A day later than we planned we arrived in Singapore. Alan’s dad was meeting us here and hooked us up with a room at the Marina Bay Sands, a massive three tower hotel with an infinity pool sitting about 60 stories above ground that is practically a symbol of the city.
Singapore is like a huge financial district. It’s incredibly clean (maybe partly because chewing gum is illegal so you won’t find gum on the sidewalk here) and a sea of people in business work attire.
Singapore’s wealth comes from it’s massive import/export industry. Surrounding Singapore is a port full of barges and containers. How does all the stuff we have that’s made in China get to us? -Singapore.
Singapore feels like country that is way ahead of the rest of us. They heavily tax car ownership so barely anyone can own one so traffic is never a problem. Cabs are able to get where they need to take you quickly with consistently clear roads.
It sounds harsh to make owning a car so unattainable, but with such a small city and with such good public transit it makes such a different in the city’s carbon footprint and traffic congestion. Singapore is an expensive place so with less money being spent on car payments, insurance, and gas, people have more money in their pocket to put back into their economy.
Another cool thing about Singapore is the art incorporated on every corner. This city has some of the coolest art and architecture I have seen in a city so far. Marina Bay Sands itself it an insane architectural structure earning an episode on Modern Marvels.
I watched it with the guys after we left and the engineering behind the design was incredible. They had to figure out how to build the hotel with that massive pool and the world’s largest obervation deck on top to withstand a monsoon.
Another cool building was the Park Royal. This hotel has the appearance of a terraced farm with plants growing out of the side of the building. If I ever make it back to Singapore (and can afford it) I want to stay here.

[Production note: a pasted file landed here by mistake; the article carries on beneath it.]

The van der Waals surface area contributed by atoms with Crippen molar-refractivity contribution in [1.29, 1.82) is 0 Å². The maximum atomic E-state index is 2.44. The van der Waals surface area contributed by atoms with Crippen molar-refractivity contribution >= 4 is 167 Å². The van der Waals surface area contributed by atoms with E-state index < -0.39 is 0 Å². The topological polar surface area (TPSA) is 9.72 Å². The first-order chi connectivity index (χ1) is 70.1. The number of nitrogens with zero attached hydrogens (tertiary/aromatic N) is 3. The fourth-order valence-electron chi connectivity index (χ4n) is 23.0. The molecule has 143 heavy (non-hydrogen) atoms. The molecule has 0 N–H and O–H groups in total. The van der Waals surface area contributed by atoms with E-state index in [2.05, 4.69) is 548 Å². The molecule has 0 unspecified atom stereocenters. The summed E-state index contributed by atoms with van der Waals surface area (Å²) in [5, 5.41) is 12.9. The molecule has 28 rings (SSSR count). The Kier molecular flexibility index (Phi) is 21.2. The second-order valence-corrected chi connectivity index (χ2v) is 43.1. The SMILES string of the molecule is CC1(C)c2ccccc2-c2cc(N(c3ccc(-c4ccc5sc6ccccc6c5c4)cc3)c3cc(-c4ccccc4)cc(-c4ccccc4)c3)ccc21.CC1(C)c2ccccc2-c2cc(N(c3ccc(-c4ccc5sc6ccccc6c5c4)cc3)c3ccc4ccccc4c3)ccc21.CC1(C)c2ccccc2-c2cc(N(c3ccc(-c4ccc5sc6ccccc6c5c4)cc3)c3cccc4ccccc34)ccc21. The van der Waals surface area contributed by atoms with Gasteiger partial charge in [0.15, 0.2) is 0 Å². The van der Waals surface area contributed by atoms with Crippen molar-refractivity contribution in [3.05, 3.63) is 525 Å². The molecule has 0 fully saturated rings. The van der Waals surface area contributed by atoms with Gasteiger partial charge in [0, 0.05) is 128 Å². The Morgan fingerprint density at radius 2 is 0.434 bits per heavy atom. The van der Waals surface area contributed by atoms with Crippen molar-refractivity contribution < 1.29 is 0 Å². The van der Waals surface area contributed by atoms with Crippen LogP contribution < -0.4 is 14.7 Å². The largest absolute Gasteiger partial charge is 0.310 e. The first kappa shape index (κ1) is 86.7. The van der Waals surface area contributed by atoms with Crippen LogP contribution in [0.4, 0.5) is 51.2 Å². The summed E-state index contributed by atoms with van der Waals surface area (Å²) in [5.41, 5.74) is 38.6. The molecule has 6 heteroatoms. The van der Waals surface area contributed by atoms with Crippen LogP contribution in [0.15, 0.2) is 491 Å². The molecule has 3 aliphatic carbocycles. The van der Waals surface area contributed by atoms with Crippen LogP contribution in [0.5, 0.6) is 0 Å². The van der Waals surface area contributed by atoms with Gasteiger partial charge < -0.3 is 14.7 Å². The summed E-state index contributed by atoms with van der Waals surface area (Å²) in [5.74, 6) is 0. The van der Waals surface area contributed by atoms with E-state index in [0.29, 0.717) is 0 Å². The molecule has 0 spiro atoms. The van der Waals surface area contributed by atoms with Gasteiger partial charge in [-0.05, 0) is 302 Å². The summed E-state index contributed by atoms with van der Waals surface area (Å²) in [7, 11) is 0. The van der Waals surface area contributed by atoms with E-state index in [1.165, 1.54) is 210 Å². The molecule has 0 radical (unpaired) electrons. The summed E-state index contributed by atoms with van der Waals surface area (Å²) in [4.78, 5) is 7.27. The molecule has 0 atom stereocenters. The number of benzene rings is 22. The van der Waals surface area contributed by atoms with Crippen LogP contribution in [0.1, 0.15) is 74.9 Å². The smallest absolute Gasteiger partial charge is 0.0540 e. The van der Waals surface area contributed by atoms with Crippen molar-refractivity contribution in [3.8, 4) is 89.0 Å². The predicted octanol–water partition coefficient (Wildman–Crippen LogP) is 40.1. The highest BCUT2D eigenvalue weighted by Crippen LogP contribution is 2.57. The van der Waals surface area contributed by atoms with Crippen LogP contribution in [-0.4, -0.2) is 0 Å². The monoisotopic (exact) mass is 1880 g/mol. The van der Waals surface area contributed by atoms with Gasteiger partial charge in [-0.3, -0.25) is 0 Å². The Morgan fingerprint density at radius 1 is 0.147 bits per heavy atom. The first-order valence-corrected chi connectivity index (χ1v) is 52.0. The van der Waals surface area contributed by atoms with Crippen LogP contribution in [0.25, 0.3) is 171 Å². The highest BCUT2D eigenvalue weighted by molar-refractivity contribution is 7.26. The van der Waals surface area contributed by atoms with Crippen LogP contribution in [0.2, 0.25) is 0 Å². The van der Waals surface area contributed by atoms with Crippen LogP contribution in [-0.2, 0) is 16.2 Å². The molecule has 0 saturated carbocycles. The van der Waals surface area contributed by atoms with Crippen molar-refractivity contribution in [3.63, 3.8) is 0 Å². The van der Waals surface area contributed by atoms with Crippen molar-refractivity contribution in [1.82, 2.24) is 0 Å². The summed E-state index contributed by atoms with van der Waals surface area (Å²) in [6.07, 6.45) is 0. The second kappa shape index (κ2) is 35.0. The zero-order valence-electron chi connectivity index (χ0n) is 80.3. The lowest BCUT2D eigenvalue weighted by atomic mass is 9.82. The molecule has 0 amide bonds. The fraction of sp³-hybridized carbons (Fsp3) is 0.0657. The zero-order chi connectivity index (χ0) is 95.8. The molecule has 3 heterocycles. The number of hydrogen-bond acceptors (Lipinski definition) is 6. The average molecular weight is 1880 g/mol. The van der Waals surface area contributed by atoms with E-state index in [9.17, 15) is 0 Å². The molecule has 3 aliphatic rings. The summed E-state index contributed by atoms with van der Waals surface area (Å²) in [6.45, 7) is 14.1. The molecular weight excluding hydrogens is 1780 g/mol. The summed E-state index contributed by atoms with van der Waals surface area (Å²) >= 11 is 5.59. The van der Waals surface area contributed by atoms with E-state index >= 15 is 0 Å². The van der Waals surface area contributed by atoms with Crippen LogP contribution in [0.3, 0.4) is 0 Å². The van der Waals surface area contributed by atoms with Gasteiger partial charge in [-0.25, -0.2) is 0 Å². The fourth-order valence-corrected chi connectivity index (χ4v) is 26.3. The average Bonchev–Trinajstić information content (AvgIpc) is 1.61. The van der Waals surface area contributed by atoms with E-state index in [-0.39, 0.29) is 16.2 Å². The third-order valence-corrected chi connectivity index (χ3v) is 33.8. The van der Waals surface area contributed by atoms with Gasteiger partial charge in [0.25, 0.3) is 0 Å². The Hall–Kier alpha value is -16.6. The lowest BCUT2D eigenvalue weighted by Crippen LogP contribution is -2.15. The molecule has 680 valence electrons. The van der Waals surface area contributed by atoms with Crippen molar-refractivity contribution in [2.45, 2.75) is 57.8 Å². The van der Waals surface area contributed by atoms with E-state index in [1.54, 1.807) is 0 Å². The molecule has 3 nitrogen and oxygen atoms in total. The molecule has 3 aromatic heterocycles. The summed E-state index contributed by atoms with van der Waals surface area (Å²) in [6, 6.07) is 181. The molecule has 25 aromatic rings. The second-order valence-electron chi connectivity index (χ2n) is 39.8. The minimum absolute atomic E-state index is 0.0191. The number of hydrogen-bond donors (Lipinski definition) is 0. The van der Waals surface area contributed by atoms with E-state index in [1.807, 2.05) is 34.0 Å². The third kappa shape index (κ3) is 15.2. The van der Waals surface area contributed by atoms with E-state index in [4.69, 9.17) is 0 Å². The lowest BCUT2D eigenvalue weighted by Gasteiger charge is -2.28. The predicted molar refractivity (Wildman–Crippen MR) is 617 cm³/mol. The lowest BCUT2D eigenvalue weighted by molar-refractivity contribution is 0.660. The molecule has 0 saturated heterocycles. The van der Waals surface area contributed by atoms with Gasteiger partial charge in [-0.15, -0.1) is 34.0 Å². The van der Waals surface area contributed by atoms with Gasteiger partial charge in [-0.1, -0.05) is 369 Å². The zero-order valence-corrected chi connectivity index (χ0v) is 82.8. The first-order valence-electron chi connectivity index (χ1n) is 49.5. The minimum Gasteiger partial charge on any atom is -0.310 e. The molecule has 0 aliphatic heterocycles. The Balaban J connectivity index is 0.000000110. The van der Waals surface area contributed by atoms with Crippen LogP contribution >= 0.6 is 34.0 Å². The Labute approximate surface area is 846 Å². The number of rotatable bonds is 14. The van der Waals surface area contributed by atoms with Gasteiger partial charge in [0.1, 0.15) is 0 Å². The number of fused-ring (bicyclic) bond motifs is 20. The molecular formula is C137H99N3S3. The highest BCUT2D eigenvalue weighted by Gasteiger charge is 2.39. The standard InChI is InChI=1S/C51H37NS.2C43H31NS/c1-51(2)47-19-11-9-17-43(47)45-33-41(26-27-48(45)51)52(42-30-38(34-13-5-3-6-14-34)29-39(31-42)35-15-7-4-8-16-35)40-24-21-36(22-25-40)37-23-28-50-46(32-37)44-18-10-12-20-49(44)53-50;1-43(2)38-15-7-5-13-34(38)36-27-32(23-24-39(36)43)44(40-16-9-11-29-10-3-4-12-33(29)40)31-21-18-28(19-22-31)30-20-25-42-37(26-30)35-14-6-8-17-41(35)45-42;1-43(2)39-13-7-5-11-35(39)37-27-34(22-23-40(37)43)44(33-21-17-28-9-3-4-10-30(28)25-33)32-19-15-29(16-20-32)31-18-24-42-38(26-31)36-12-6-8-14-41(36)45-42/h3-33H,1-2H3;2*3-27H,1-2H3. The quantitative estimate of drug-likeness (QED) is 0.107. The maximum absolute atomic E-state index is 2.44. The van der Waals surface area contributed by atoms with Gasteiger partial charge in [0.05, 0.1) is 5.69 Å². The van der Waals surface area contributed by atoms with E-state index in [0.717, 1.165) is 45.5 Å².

The city had a lot of sculptures and modern art integrated among the modern buildings. On the side of one building is a map of the world made of plants.
In front of it is a sculpture of mirrored spheres stacked on one another.
I think the coolest feature of Singapore is the “Supertree” grove. This is an assortment of vertical botanical garderns 25 to 50 meters tall growing on a tree like frame. Walking through these structures feels like I stepped into Alice in Wonderland (which is kind of funny because drugs are punishable by death here).
And finally, Singapore is known for it’s food. Singapore has a mix of cultures mainly Chinese, Malaysian, and Indian and this produces a mixed food culture clash. Food hawker centers fill the city with inexpensive delicious foods influenced by all the culture brought in because of it’s seaport history.
Food hawker stalls are centers filled with food vendors and they’re are government run to ensure clean food preparation. We pretty much came to Singapore to eat. Laksa, chicken rice, steamed buns, and lots of duck. Many hawker stalls have peeking duck hanging in their windows.
Everything I ate in Singapore was full of flavors and spices from all over. Let’s be honest- if I ever make it back to Singapore it’s just for the food. Maybe the “eat” part of Eat, Pray, Love should have been here.
Next Stop: Railay Beach and Tonsai